Someone told me you shouldn't store potatoes next to onions, is this true? Why?
They are correct. The gases from the onions cause the potatoes to grow and rot quickly. I find I have to keep potatoes on the other side of the kitchen away from the onions. The gases from the onions migrate from one drawer to the next in the same cabinet.
Absolutely correct.onion gases are the culprit. If you want your potatoes to last a while don't let them live with the onions. if your potatoes have sprouted but are not rotten consider using them for gnocci or some other recipe calling for particularly starchy taters,
Also, onoions should be stored in the frig, potatoes shouldn't. Or so "they" say.
seriously ?? This is news to me .. I have always seen my mom storing onion and potatoes in two different baskets but they are very much next to each other . And she would never refrigerate them and neither to I . I learned something new today! :)
Absolutely true. When I was a snot-nosed new cook that *ahem* "knew-it-all-because-*I'D*-watched-Julia !" I put the onions in a bin on top of the bin of potatoes in a closed cupboard.
Biggest damn kitchen mess I've ever cleaned up was getting rid of those decomposed potatoes.
Thank you all! I never knew that, I'm going to call my sisters and tell them, because my mom didn't know that.
For this one question, pretend you're your great-great-grandmother, who didn't have an electric refrigerator and supermarkets at every other major intersection. You grew a lot of your own vegetables, or you purchased them in bulk from a greengrocer or local farmer. What wasn't "put up" (canned) was stored in burlap bags or sand or baskets or in layers separated by newspapers in a wooden box in a root cellar. You did not have separate root cellars for each vegetable: onions, potatoes, sweet potatoes, carrots, squash, leeks, celery, cabbages, parsnips, turnips and rutabagas were all placed in the same cool, dank room where the gases they emitted intermingled freely, the same way they do in my cool dark cabinet.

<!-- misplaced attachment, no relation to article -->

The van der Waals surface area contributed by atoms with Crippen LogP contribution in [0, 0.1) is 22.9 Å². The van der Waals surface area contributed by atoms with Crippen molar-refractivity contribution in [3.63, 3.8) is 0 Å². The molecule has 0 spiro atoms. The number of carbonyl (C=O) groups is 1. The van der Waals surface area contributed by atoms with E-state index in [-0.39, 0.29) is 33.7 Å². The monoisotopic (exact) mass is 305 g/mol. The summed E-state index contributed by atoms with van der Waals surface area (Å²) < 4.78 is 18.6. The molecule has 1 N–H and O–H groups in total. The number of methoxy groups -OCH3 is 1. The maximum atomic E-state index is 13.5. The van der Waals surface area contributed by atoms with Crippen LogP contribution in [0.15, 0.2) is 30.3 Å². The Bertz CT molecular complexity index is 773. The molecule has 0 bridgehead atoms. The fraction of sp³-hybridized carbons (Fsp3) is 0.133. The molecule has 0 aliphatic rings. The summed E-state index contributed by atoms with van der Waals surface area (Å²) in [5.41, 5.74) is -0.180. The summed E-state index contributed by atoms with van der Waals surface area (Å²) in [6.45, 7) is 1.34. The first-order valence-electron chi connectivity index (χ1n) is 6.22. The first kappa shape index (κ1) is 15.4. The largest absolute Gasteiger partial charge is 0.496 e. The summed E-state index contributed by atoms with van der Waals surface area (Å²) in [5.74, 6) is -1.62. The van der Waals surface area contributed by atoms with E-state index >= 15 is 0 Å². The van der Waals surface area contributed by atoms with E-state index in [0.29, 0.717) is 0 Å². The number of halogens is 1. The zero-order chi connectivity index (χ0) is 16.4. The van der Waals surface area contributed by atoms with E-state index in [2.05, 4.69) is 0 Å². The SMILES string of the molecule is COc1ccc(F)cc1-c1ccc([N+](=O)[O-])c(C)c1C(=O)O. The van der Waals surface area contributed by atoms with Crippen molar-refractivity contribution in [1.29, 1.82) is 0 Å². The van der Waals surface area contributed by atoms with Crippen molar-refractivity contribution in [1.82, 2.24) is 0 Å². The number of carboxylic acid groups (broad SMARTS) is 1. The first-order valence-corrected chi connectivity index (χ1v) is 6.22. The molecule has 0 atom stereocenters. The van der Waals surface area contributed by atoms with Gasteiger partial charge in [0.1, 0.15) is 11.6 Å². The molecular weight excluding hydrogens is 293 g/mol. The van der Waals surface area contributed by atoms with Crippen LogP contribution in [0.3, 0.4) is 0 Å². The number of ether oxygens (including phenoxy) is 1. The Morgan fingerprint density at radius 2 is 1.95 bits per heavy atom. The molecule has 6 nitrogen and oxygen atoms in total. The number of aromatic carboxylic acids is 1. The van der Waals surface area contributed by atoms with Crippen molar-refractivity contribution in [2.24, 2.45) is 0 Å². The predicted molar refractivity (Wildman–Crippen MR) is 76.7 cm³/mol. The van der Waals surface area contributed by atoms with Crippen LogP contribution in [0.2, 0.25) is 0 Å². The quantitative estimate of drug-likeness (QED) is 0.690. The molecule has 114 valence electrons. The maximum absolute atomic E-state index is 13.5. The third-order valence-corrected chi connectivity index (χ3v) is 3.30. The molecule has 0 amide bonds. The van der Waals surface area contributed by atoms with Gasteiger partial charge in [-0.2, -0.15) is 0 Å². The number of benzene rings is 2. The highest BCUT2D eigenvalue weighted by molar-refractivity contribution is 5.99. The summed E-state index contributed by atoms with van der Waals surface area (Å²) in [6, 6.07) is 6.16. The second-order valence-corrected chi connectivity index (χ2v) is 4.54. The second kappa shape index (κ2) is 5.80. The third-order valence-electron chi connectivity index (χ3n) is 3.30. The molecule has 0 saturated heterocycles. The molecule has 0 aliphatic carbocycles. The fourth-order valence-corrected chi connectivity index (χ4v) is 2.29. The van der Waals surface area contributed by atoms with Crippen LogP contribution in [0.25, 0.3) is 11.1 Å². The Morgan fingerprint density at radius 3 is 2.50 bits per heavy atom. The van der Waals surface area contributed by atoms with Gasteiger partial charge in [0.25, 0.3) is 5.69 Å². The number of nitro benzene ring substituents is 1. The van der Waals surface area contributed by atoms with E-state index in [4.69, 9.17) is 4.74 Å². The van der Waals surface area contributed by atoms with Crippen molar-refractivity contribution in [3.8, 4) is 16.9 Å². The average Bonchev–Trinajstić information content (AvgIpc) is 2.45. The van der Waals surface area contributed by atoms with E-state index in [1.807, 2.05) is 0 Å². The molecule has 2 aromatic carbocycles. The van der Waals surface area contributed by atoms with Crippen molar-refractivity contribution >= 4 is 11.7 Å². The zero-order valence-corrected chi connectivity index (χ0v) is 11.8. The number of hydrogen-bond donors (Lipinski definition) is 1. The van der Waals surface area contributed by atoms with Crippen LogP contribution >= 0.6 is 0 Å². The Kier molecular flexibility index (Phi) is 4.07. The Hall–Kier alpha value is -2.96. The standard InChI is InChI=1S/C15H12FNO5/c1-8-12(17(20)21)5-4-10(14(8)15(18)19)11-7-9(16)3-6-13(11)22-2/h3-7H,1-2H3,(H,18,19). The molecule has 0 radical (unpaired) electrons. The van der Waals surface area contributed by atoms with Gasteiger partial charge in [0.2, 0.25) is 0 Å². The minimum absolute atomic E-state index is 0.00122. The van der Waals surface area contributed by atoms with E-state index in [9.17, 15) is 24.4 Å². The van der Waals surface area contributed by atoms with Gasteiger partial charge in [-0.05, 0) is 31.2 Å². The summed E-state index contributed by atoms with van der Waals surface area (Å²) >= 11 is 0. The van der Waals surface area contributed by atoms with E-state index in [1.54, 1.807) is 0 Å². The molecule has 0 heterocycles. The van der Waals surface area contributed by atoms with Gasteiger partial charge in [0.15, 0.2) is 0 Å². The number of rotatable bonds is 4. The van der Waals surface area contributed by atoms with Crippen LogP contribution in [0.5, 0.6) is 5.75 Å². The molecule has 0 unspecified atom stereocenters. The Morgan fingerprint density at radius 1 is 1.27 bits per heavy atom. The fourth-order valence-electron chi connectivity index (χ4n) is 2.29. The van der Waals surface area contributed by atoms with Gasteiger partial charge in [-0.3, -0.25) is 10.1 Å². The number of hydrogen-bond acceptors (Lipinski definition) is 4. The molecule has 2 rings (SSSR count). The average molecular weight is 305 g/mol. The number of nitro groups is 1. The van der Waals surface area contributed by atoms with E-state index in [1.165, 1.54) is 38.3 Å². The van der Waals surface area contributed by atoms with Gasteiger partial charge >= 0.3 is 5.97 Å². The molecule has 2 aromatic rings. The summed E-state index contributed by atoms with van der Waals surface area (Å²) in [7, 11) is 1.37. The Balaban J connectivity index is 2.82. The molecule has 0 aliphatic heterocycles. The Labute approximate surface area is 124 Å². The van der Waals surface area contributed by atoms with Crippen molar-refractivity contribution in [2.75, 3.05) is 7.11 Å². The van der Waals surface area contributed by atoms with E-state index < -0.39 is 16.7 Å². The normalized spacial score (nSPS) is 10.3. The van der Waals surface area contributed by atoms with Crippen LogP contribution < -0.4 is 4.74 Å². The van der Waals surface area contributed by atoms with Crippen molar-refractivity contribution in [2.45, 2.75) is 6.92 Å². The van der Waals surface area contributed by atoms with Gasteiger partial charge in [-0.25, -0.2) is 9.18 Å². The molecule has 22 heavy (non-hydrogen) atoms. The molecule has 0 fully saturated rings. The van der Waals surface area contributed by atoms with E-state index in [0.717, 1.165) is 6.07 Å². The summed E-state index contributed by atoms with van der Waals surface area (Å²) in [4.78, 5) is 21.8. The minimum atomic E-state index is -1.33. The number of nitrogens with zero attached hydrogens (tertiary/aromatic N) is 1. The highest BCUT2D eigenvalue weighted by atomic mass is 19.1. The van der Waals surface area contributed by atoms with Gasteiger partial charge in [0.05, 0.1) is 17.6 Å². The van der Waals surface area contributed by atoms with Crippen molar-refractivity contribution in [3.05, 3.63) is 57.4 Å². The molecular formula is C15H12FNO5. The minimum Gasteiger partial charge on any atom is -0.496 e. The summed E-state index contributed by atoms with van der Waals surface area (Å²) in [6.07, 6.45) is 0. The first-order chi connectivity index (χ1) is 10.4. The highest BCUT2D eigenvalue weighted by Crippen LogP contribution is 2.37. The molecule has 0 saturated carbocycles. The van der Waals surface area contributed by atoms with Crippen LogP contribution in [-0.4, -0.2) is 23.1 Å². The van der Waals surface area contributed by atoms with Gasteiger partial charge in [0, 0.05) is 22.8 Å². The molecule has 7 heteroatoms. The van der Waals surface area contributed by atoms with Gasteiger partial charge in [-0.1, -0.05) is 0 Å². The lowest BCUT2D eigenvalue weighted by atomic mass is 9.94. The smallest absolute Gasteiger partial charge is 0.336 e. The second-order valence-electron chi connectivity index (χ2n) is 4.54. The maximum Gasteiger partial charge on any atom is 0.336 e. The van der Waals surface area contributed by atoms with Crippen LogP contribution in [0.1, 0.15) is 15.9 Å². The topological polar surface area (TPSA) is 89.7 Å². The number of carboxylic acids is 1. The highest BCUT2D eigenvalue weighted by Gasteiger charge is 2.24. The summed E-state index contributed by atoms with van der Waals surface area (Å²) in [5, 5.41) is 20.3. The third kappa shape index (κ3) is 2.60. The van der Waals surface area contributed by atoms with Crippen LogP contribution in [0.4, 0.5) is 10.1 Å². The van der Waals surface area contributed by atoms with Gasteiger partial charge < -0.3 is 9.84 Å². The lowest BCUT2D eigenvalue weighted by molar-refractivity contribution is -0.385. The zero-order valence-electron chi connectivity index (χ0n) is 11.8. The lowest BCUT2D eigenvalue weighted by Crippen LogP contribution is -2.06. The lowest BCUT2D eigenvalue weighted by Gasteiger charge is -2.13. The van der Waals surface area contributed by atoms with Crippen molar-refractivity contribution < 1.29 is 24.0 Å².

Yes, onions and potatoes will deteriorate rapidly when they are stored together in the warmth of today's modern kitchens. They need to be kept cool enough to retard spoilage but not so cool that they become chilled, which would be about 45-50 degrees, just slightly more than the temperature in your refrigerator.
In these days of convenience and of the year 'round availability of produce, why would you even think about storing potatoes and onions any longer than a week or two? Why not buy them fresh each week? Unless you've found a terrific sale on potatoes and onions or unless you've learned of an impending doom, you have no reason to store vegetables for as long as your great-great-grandmother had to.
Our great-grandmothers did not have separate root cellars for each vegetable, no--they had one root cellar with proper ventilation to prevent spoilage due to the build-up and intermingling of gasses. They also stored vegetables separately within the root cellar, keeping vegetables that affected each other poorly far apart.
Please enter a valid email address.
Well played. You deserve a cookie.
Uh, ever heard of a sausage roll?
The Trader Joe’s Product Causing a Furor in Britain
Bhutanese Food in America
8 Iconic French Brands
Food & Wine Is Leaving New York
5-Ingredient Solutions for Snack Time
prevented successful signup:
We'll never post anything without your permission.
prevented successful login:
Get the recipes and features that have us talking, plus first dibs on events and limited-batch products.
(Oh, and $10 off your order of $50 or more in the Food52 Shop, too.)